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Are Greek Myth Retellings Problematic?

More specifically, are Greek myth retellings by non-Greek writers problematic?


These are questions asked by video essayist Kate Alexandra in her eloquent and thought-provoking YouTube project, "The Problem with Greek Myth Retellings."


After pointing out that the recent flood of Greek myth retellings hitting today's market are nothing new, she argues that they are different from their predecessors in one crucial way: they make women and other marginalized voices their focus. Describing them as "corrective" retellings, she questions whether they can really be called "feminist" while maintaining most of the patriarchal trappings that frame them. Furthermore, she wonders whether these voices were ever "really silent in the first place."


As an example, Alexandra points to A Thousand Ships, by Natalie Haynes, which she admits is a well-written and enjoyable read. She disagrees, however, with Haynes's presumption that the stories of the women from the Odyssey are untold, citing examples from ancients texts, including The Odyssey itself. Alexandra wonders what Haynes is "fixing" with her retelling, or what new insight she is contributing with her story. Moreover, she fears that A Thousand Ships will be read by many readers in place of The Iliad and The Odyssey and may lead those readers to believe wrongly that Homer's versions are "war poems exclusively about men."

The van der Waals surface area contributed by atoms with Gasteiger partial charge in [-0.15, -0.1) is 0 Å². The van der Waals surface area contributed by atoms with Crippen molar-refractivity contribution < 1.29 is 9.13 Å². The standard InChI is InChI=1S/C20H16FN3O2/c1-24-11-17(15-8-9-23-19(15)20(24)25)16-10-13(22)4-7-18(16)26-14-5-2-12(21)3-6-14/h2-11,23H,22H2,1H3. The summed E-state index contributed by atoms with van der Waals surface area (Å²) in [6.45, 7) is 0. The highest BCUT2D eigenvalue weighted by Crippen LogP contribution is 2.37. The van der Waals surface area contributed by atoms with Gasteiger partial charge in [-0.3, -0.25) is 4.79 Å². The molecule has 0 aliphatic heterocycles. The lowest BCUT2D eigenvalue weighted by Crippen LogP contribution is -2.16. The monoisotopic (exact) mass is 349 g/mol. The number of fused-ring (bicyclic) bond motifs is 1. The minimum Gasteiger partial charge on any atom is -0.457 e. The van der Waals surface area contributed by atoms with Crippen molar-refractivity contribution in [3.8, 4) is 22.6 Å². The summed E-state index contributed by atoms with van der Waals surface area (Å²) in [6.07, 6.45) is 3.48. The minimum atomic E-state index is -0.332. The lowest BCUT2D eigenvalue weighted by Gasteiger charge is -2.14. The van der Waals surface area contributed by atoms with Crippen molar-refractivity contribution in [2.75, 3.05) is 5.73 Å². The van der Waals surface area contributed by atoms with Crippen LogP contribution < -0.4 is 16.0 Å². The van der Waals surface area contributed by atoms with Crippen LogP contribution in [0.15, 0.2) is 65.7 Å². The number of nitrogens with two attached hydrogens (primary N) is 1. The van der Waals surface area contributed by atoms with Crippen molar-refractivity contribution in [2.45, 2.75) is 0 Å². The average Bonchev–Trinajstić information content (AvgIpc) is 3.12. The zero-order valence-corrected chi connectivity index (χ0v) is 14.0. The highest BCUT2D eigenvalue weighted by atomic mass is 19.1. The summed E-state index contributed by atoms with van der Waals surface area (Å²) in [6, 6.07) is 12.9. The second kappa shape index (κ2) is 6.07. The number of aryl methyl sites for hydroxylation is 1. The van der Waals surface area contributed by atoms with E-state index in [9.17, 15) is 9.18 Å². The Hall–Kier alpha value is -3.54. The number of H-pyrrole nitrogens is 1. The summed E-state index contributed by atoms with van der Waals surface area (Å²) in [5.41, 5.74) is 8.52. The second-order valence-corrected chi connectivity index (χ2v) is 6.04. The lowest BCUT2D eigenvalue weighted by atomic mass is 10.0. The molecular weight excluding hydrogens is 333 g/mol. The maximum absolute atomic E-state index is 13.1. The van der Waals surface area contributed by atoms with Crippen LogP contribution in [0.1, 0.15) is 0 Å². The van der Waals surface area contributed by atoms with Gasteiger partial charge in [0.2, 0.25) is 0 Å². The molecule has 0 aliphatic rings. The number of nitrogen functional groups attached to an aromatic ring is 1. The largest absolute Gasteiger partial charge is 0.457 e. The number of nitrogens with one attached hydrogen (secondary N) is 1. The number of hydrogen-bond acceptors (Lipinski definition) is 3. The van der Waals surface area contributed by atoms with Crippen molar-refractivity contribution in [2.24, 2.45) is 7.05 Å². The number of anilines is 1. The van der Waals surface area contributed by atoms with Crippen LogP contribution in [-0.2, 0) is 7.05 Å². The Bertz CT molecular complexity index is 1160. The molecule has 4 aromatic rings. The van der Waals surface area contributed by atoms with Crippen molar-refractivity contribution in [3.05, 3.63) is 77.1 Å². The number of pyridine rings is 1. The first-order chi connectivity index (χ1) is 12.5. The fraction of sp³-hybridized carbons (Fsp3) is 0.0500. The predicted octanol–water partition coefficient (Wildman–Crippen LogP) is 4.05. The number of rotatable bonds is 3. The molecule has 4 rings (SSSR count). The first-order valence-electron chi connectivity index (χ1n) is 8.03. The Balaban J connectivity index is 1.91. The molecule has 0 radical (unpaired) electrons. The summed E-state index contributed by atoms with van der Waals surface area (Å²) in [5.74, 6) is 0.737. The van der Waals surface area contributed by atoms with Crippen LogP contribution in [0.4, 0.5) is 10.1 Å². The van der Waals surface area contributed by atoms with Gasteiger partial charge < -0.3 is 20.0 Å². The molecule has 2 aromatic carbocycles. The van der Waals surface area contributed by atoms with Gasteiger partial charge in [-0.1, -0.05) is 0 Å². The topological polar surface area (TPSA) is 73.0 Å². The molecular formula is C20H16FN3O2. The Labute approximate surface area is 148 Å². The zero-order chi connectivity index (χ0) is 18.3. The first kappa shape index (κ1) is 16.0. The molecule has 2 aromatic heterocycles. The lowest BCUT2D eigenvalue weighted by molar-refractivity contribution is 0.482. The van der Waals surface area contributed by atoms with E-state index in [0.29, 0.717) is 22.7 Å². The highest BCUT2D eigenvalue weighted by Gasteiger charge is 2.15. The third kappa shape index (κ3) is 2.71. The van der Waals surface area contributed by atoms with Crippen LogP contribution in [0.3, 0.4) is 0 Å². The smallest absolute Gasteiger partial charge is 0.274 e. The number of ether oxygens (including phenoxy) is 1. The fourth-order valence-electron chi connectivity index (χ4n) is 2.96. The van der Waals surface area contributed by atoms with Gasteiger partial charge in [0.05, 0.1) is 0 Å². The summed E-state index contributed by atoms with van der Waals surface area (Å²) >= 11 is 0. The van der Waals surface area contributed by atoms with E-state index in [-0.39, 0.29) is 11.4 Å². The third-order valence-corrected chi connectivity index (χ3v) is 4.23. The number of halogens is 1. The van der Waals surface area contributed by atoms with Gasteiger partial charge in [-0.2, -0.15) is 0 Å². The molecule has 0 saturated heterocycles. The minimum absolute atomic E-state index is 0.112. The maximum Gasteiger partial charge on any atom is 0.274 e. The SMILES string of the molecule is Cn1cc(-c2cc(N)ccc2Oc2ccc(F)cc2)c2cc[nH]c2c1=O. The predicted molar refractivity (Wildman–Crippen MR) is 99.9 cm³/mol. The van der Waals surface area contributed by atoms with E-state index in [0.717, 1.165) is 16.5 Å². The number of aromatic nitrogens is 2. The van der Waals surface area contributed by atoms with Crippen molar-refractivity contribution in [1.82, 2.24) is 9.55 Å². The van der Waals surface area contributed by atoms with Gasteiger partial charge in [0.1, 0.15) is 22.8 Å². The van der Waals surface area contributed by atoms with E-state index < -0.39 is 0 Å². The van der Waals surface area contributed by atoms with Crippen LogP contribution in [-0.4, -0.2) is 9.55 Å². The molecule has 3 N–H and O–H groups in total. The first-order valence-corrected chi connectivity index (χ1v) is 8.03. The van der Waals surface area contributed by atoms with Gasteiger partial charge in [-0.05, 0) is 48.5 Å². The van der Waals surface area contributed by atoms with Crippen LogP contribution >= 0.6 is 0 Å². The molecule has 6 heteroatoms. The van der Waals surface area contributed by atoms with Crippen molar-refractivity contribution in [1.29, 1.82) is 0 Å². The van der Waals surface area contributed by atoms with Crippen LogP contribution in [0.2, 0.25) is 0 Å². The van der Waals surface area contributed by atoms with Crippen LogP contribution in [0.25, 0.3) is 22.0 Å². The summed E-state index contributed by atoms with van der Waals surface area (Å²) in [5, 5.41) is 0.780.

Alexandra next uses The Song of Achilles by Madeline Miller to illustrate another "corrective" retelling that acknowledges the true relationship between Achilles and Patroclus as something much more profound than friendship. Alexandra points out that in order to tell her story, Miller must change the characters from their original source to make them more sympathetic to modern audiences. Alexandra further states that "the beauty of Greek myths is that they are flexible and varied enough to mold to contemporary tastes."


But then she quickly returns to this fear of modern retellings becoming too far removed from their ancient past--as if it's the responsibility of modern authors to educate readers about the myths of antiquity.


And maybe it is.


In the final part of her video, Alexandra expresses a concern that writers of these retellings are appropriating a culture to which they do not belong and gaining financially from it. And, while her video received over a thousand comments, it was this last topic that seemed to spark the most discussion.


Many commenters, especially those who identified themselves as modern Greeks, agreed that Greeks are victims of cultural appropriation by (mostly American) non-Greek writers who care more about spinning a marketable, money-making story than respecting Greek history and culture.


Other commenters pointed out that Greek mythology has been part of the Western literary canon for centuries and is taught to most Western children, including Americans, from a young age. They also point out that Greek culture--government, philosophy, language, and art--is the foundation for most of Western culture, making it part of Western culture, too.